collecting the segment information based on a determination whether the segment is partitioned.
12. The method of claim 11, further comprising dumping, if the segment is not partitioned, dumping the segment header to a temporary file based on a determination that the segment header does not have more than one free list group block.
13. The method of claim 11, further comprising collecting, if the segment is not partitioned, master free list information included in each of a plurality of free list groups included in the segment header and dumping the collected master free list information to a temporary file, wherein the master free list information reflects a total number of free data blocks for a corresponding free list group
14. The method of claim 11, further comprising locating, if the segment is partitioned, each of a plurality of partition segments included in the segment and dumping, to a temporary file, a partition segment header included in each partition segment.
15. The method of claim 1, further comprising:
providing a vital statistics report including the space availability information for the segment.
16. The method of claim 15, wherein the vital statistics report is provided periodically.
17. The method of claim 15, wherein providing the vital statistics report includes:
providing the vital statistics report to at least one of a printer device, a Web server, an electronic mail server, a display device, and a telephonic based computing system.
18. The method of claim 1, further comprising:
storing the space availability information for the segment in a historical data table that includes additional space availability information for the segment over a previous period of time; and
determining trend information reflecting a historical pattern of capacity changes of the segment based on the space availability information stored in the historical data table.
19. The method of claim 18, further comprising:
forecasting future space availability for the segment based on the determined trend associated with the capacity of the segment.
20. The method of claim 19, further comprising:
generating an output representation of the determined trend information; and
providing the output representation to a user.
21. The method of claim 1, wherein the segment is one of a table and an index.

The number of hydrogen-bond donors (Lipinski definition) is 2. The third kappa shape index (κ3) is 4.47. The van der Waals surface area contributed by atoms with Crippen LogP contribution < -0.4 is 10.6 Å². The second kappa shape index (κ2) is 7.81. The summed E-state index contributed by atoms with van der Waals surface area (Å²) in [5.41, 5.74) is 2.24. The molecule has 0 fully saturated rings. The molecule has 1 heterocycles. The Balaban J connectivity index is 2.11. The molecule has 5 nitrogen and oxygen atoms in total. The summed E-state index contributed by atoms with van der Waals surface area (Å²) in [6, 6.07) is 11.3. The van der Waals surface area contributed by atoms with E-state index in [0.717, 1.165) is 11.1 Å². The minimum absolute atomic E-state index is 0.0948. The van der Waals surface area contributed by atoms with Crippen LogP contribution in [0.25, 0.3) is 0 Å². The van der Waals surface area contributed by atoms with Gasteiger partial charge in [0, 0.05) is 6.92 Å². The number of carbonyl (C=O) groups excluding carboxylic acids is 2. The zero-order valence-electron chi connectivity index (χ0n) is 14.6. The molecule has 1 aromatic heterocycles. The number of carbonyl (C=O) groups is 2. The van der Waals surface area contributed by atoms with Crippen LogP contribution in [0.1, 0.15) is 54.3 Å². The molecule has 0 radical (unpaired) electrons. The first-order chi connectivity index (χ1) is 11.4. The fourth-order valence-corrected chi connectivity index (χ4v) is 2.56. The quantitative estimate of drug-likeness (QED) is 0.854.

22. A system for determining space availability information for a segment included in a tablespace associated with a database, the tablespace reflecting storage space included in the database, the system comprising:
means for identifying a segment included in the tablespace;
means for performing a dump process to collect segment information from a segment header included in the segment; and
means for determining the space availability information for the segment based on the collected segment information, wherein the space availability information includes at least one of used space for the segment, fractional space used by the segment in relation to an amount of space of the tablespace, available free space for the segment, and a number of new rows that may be inserted into the segment.
23. The system of claim 22, further comprising means for determining the used space for the segment by computing a difference between a total number of blocks below a High Water Mark (HWM) and a number of freelist blocks for the segment.
24. The system of claim 22, further comprising means for determining the fractional space used by the segment in relation to an amount of space of the tablespace by computing a total number of blocks below a High Water Mark (HWM) for the segment and dividing the total number of blocks by a total number of blocks assigned to the tablespace.
25. The system of claim 22, further comprising means for determining the available free space for the segment, the means for determining the available free space including:
means for determining a difference value between a total allocated space for the segment and a total number of blocks below a High Water Mark (HWM) for the segment;
means for determining a first value reflecting a relationship between a total number of freelist blocks for the segment and a percentage used value for the segment, wherein the percentage used value reflects a threshold value for each block in the segment that controls whether the corresponding block may be used to store new data;
means for determining a second value reflecting a relationship between a total number of free blocks in the tablespace and the fractional space used by the segment; and
means for summing the difference value, the first value, and the second value to determine the available free space for the segment.
26. The system of claim 22, further comprising means for determining the number of new rows that may be inserted into the segment by determining a row size for the segment and dividing the free space for the segment by the determined row size.
27. The system of claim 22, further comprising means for performing a post dump process to calculate a total number of rows in the segment.
28. The system of claim 27, wherein the means for performing a post dump process is configured to calculate the total number of rows in the segment based on a determination whether the segment has been analyzed by a database space availability analysis tool executed by the system.
29. The system of claim 28, further comprising means for obtaining the total number of rows for the segment from a dictionary table provided by the database space availability analysis tool.
30. The system of claim 28, further comprising means for performing a count process of a unique index associated with the segment to determine the total number of rows for the segment.
31. The system of claim 28, further comprising means for performing a full scan of the segment to determine the total number of rows for the segment.